Louis Garneau: Yes, we started custom products in 1983. A client wanted them. We didn’t just start making custom items out of the blue. We’d already been doing it for cycling, and in winter, we collaborated with Pierre Harvey to make custom cross-country ski gear, and Gaetan Boucher for speedskating. Today we’ve got back into speedskating equipment, notably with the MIPS helmet.
Garneau has been a big innovator for sports equipment, not just for cycling. We created the Boa snowshoeing adjustment system. We were also the first to develop the X-comfort shoe, with an extendable section to counter numbness on long cycling trips.
Altitude Sports: What have you been able to apply from your racing days to your business?
Louis Garneau: In cycling and business, my trademark has always been, ‘Never give up.’ My years as a racing cyclist taught me to be tenacious, headstrong, and to persevere.
Altitude Sports: You had no business experience when you started. How was it throwing yourself into entrepreneurship with Garneau?
Louis Garneau: Hard at first. With the help of our accountant, we established a cost price point. We were lucky to be first in, where we could get a margin on general fees, sales fees and development. I won’t lie, it was tough, especially during the recession. Let’s just say that when I studied art and was cycling competitively, I learned the hard way what recession means. I even had to sell off part of the company to stay afloat and be able to reinvest.
Altitude Sports: Garneau is a Quebec brand. Do you still manufacture in Quebec?
Louis Garneau: Sure thing. We still have a workshop in Saint Augustin. We have a substantial investment in Quebec-based production. The custom division is entirely made in Quebec. Some high-end triathlon items are also made here. The biggest challenge with the Quebec-based workshop is a lot of tailors are nearing retirement. The next generation is more prevalent in Mexico.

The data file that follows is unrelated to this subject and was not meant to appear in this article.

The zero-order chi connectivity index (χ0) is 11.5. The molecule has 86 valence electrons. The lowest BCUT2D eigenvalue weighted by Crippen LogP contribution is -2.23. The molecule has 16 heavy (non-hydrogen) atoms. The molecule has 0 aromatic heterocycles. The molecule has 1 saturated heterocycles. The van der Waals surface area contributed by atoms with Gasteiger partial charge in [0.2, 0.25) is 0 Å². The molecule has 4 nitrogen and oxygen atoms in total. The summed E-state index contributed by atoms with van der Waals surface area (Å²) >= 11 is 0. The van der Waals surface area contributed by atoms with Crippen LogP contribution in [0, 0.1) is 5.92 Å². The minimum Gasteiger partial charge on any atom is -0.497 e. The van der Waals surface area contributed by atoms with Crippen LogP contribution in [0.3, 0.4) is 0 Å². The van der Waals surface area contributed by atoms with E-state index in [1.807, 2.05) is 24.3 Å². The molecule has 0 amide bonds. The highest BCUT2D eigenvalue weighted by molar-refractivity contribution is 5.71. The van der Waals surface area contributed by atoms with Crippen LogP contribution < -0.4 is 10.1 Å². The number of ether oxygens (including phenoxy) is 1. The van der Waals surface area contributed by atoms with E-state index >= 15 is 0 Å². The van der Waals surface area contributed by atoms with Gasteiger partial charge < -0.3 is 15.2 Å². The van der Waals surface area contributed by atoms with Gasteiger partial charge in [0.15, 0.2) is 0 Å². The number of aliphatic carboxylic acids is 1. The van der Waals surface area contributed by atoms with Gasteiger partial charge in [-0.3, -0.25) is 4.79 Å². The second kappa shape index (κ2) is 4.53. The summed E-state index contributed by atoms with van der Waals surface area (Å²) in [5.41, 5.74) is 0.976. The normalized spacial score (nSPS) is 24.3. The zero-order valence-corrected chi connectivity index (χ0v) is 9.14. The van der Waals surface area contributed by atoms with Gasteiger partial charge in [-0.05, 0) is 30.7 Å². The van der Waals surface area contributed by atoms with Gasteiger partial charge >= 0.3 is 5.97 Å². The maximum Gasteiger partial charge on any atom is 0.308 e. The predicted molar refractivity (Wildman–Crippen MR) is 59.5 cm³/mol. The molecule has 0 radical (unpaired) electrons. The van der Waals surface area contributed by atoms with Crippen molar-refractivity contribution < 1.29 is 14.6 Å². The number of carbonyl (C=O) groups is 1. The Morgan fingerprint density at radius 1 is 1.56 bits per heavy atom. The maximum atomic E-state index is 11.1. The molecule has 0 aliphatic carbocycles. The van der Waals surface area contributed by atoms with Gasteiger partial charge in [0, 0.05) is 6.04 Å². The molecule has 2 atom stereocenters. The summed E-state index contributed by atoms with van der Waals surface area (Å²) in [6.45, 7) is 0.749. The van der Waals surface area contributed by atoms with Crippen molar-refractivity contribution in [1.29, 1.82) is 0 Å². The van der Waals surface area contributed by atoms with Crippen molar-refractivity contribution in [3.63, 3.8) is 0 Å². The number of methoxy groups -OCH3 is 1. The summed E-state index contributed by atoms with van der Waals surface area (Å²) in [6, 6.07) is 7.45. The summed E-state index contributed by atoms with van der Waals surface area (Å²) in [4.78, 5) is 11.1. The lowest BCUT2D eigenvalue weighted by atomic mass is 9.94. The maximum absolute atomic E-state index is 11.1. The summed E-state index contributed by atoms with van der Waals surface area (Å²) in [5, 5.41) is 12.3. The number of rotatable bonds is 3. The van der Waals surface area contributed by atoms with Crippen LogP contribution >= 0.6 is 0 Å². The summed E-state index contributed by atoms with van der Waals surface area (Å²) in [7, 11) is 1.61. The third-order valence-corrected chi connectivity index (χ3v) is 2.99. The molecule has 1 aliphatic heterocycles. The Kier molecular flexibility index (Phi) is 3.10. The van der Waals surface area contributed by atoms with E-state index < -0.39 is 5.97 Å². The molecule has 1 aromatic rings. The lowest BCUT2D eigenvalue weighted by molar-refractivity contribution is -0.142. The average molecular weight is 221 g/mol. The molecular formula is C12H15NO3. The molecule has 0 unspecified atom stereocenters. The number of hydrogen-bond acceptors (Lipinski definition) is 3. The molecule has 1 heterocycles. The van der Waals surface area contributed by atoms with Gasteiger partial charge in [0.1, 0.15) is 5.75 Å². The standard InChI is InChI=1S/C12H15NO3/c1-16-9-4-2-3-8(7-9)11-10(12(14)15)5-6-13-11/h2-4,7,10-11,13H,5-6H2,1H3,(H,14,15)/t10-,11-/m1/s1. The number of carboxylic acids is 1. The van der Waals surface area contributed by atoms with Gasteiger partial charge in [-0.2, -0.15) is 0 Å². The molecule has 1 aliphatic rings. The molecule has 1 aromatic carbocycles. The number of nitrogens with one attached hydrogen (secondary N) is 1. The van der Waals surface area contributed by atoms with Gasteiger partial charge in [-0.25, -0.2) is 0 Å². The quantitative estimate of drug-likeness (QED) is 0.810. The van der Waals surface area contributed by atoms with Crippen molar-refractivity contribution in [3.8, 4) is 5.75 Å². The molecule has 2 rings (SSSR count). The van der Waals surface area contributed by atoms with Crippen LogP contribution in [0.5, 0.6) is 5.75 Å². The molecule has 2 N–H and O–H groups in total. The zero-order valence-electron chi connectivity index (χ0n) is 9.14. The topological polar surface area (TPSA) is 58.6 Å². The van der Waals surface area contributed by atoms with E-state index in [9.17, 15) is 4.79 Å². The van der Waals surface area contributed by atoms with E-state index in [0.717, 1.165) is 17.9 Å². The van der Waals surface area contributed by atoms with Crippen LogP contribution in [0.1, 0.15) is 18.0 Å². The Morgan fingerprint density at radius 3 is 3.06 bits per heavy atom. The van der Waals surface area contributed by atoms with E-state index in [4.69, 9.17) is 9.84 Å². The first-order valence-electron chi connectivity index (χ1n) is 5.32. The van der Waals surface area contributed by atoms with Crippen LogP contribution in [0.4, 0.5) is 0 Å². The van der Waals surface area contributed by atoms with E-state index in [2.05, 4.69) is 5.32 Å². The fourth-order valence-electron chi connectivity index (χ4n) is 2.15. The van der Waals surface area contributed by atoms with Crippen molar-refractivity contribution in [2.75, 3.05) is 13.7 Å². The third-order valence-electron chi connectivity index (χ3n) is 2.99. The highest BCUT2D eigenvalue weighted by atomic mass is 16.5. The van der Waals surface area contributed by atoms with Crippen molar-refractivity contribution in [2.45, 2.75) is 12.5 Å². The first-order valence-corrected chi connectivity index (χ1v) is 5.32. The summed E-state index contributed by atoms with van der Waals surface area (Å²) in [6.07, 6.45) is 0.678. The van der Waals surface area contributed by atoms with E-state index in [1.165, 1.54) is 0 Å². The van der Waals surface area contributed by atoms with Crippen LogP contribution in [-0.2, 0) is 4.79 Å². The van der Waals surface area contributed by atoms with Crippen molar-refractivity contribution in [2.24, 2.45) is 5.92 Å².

Altitude Sports: Are you still involved in product conception?
Louis Garneau: Absolutely. I’m equally involved in the concept and quality control. I like trying out our new products and testing our new clothing concepts. I’m always thinking of new ways to improve our line. I work with all my product heads, we don’t launch anything unless I approve it. The whole creative process is what I like most. My career goal was to be a painter and sculptor, and we’re doing a similar thing at Garneau.
Altitude Sports: Do you have a favourite in your collection?
Louis Garneau: It varies. I love the clothes, I also love the helmets from the last 20 years. This year my passion is the shoes, especially the X-comfort. With this optimal adjustment technology, we’re bringing a value to the industry that everyone can benefit from. There’s lots of work to do around the feet; after all, you channel all your body power through them. In cycling, that’s your principal point of contact with your bike. Feet are complex in terms of the number of bones they contain. We developed the X-comfort extension zone with Antoine Duchesne and Hugo Houle, two racers who were in the Tour de France. When you’re on a bike six hours a day for three weeks, the pressure points can get uncomfortable in a hurry.